So I don’t have gestational diabetes (yay), and I am not anaemic (double yay), but I am iron deficient (boo hiss). It’s not exactly a massive surprise – despite eating plenty of iron-rich foods, I am really tired again, tired like the ‘sleeping disease’ style exhaustion that overtook me in the first 8 or so weeks of the first trimester. And because I don’t fancy eating liver – not now, not ever, no sir – it looks like iron supplements for me. Judging from everything I’ve heard, iron supplements might also be known as constipation capsules, so that’s something to look forward to, isn’t it? Oh well – I suppose all that prospective pushing and straining is good practice…
Now, to the food tour… the Babymoon was all about continuing our recent milkshake revival, and it gives me great pleasure to award Best Babymoon Milkshake to the Boat House, Palm Beach. We fancy ourselves milkshake connoisseurs, and theirs is truly exceptional, thanks in part to the availability of a key ingredient of my ideal milkshake that’s harder and harder to come by – malt – and the vessels in which these milky treats are served: tall, frosty glass beakers. They are excellent milkshakes. Indeed, the Boat House was probably our overall favourite, because it was casual and simple but beautifully done, and reasonable enough that we went once, twice, and again during our stay. Llew opted for the bucket of prawns both times we went for lunch, whereas I had a burger first (not such a success: they were out of buns and the bread replacement went soggy and fell apart) and fish and chips on our final day (the fish was great, piping hot, moist, encased in a firm, light, golden batter, but next time I may as well just order the fish half of the equation, because unless they’re shoestring fries, I don’t want ‘em). Our brunch sampling was an all-round winner: I went the field mushrooms and haloumi, and Llew’s house-baked beans with chorizo were delish. The coffee was also good, but, really, it was all about the milkshakes and the spot: the Boat House has absolutely stunning Pittwater views.
Just up the grassy knoll from the Boat House is Dunes, which we’d always poo-poohed at length because its position is so perverse, hidden as it is from any sort of view other than that of the car park. Given it sits right on the isthmus between Pittwater and the Pacific, this failure of situation verges on poor form. However, Llew’s parents love it, and so does their neighbour, and Palm Beach locals are a notoriously tough crowd. So off to Dunes we went, and… well, our food was lovely. It was one of those weird meals where we’d missed brunch and so had to order from the lunch menu even though we both ordered coffee the second we sat down, but once we sorted out this discombobulating food and beverage disjunction, we had a very nice meal. Both of us were suddenly ravenous for pasta, so after sharing a light citrusy Blue Swimmer Crab entrée (highly recommended – oh look, there’s a photo of it on their home page!), Llew went with chilli calamari and Moreton Bay bugs, mixed with tagliatelle & lobster butter sauce, while I devoured a linguini with roasted pumpkin, chilli, rocket, Pecorino cheese and lemon salsa verde: both unfussy, both flavourful and both deliciously fresh.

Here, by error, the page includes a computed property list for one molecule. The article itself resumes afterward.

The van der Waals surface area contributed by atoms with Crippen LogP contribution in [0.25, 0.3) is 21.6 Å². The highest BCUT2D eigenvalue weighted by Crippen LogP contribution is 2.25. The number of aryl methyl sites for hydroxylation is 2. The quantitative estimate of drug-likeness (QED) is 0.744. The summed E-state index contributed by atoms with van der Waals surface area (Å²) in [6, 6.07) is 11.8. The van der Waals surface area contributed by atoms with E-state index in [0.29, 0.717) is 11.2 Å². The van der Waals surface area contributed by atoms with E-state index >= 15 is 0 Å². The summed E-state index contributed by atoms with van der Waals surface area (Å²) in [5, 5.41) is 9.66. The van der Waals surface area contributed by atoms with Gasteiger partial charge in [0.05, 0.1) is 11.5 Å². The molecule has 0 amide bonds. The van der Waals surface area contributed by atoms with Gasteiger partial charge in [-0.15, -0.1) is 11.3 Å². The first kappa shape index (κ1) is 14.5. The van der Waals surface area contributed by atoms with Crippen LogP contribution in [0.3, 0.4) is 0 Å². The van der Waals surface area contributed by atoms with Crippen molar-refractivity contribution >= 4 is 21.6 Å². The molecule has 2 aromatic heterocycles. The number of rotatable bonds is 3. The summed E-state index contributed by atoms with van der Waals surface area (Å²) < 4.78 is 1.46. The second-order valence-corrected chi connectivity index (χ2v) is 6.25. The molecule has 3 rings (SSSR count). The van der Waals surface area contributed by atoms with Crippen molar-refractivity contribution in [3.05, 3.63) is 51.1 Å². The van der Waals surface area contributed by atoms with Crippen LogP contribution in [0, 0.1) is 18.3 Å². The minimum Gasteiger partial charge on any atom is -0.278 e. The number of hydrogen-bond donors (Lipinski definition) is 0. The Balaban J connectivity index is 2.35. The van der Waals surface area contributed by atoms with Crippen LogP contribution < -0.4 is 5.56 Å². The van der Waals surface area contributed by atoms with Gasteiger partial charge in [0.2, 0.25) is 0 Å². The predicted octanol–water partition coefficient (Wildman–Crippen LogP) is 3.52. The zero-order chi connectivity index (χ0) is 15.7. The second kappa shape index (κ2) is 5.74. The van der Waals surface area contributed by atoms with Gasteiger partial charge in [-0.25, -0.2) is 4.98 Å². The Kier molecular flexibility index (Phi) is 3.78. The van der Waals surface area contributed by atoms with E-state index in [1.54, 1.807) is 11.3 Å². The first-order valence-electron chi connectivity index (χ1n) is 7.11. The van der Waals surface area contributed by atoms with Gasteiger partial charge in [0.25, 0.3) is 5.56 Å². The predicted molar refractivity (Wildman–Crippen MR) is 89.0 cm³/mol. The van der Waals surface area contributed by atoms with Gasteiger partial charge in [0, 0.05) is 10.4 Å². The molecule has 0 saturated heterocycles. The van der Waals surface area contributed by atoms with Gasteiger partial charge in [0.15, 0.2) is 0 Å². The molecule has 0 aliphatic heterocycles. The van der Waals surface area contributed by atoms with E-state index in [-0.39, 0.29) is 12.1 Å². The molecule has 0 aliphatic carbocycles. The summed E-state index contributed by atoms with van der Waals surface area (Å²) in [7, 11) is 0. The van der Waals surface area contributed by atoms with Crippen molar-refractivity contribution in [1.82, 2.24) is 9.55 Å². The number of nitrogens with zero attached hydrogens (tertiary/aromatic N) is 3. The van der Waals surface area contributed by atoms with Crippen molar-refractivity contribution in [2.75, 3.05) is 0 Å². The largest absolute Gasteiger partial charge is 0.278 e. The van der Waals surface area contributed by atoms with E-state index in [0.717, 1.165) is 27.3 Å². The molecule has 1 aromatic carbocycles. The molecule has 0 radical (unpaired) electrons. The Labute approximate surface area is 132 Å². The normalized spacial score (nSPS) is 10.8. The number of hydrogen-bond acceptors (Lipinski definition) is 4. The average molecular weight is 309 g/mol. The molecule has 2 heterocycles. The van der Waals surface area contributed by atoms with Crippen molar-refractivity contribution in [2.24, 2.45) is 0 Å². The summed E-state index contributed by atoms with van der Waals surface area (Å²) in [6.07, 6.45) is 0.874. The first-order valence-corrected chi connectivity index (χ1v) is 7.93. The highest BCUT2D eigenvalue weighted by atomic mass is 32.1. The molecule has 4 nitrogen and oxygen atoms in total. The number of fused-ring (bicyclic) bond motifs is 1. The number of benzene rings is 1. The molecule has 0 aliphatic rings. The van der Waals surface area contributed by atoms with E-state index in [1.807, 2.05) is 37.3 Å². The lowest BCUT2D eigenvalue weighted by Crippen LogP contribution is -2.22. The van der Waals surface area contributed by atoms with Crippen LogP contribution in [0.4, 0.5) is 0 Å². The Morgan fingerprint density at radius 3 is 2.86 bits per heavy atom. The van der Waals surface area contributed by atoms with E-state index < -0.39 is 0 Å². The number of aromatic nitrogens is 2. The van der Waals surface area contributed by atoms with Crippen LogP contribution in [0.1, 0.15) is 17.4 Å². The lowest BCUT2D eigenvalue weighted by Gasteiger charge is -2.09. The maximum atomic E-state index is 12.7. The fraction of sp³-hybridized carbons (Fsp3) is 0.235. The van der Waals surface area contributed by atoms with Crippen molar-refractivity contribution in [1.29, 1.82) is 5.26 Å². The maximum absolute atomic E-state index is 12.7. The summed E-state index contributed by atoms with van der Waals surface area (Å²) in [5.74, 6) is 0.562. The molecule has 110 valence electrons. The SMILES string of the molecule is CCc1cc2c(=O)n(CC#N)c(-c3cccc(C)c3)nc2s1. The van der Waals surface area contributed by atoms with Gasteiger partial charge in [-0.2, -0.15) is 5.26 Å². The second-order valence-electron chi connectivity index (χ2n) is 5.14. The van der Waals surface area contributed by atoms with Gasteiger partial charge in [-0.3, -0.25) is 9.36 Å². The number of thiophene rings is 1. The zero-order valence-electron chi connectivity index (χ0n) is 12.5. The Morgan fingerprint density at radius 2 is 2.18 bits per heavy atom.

Our last Sunday, we headed to Beach Road for live jazz and a late lunch; it’s on the main road, but the restaurant is housed in a classic beach shack that still oozes plenty of charm and character. It was a mixed experience on the food front: the shared mezze plate in particular was uneven in both quality and interest. I also took a risk and ordered the risotto – something I rarely do out because a bad one is more depressing than a headful of lice – but was pleasantly surprised by a zingy springtime dish lousy with scampi pieces and lemony tang. Llew’s ocean trout was competent but lack lustre, but we were still very happy listening to the jazz and watching the wild weather alternately break and clear from the comfort of the old verandah.
I had no qualms eating at the Boat House and Dunes in my swimmers and a sarong, and Beach Road is pretty laid-backed too, but the area also has a couple of ‘posh nosh’ joints to its name. Barrenjoey House exudes a kind of ‘colonial chic’ vibe, and is a very atmospheric place for a romantic dinner. We had a terrific waiter the night we went, such an obliging, pleasant young man, and we both had nothing but praise for our food, despite what we’d heard from the previously mentioned harsh critics, who’d all warned us off the place. We shared a scallop entrée, then I went for the fabulous fish stew for my main, and Llew’s grain-fed rib eye made for a very happy date on the other side of the table. The chocolate fondant for dessert also met with his approval, and I did my best to assist. Definitely a thumbs up, and we’ll have to persuade the critics to give it another shot.
The big splurge, our foodie finale, was indisputably our loooong lunch at equally historic Jonah’s, which overlooks Whale Beach in spectacular fashion. Point-blank views of the Pacific are so wide-screen that you imagine you can actually make out the tilt of the Earth at the horizon; it is glorious. It’s no wonder many a nervous man has brought his lady love here to propose – it’s a very special backdrop for popping the question. We settled in and made the most of the excellent offerings on all fronts – Jonah’s is a hard place to fault, so I won’t even try.
Dr F was pretty alarmed this morning when I told him what the scales were saying as a result of all this chowing down, but I say it was all worthwhile.